From the Associated Press:
PASADENA, Calif. (AP) - Dr. Joseph E. Bogen, a neurosurgeon whose efforts to control epileptic seizures helped pave the way for research on the unique identities of the right and left sides of the brain, has died at age 78.
Bogen died April 22 at Huntington Memorial Hospital after a long illness.
His work has been credited with playing a key role in the development of the split-brain experiments that ultimately won Roger Sperry of the California Institute of Technology a Nobel Prize in physiology or medicine in 1981.
The two sides of the brain are connected by a bundle of more than 200 million nerve fibers, called the corpus callosum, that allows each side to communicate with the other.
In people with severe epilepsy, the corpus callosum can also act as a conduit by which a seizure originating on one side can overwhelm the entire brain.
In the early 1960s, Bogen and Dr. Philip Vogel developed a surgery in which they severed the nerve fibers of the corpus callosum in order to contain a seizure to just one side.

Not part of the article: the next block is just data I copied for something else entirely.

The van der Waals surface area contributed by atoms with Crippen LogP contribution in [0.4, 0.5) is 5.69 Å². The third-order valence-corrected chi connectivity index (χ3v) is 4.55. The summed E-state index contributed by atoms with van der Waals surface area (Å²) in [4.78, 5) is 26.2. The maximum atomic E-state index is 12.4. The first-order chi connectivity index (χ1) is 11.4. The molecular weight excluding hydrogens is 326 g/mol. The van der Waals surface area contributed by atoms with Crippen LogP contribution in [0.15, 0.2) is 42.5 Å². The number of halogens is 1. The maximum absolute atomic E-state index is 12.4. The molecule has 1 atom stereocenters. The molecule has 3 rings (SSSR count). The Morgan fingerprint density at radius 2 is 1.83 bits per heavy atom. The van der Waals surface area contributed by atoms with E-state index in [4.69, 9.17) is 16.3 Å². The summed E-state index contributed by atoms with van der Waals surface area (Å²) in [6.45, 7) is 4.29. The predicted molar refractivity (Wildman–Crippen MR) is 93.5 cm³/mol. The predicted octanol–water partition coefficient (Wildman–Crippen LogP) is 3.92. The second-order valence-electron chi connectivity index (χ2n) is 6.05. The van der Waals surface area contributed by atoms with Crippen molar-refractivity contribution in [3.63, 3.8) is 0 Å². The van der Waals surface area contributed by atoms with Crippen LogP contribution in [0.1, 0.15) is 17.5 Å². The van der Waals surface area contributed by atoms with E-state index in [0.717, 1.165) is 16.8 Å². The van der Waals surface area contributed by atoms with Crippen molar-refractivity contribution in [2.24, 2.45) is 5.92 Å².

Bogen, who knew Sperry had performed similar operations on animals, suggested he study his patients. Together, the two determined that each side of the brain had independent capabilities and consciousness.
In recent years, Bogen was attempting to pinpoint the area of the brain where consciousness is located. He had concluded it was to be found in the intralaminar nucleus of the thalamus gland and was preparing a book on his findings when he died.
Bogen had received his medical degree from the University of Southern California and was neurological surgery professor there. He was also a visiting biology professor at Caltech and adjunct professor of psychology at the University of California, Los Angeles.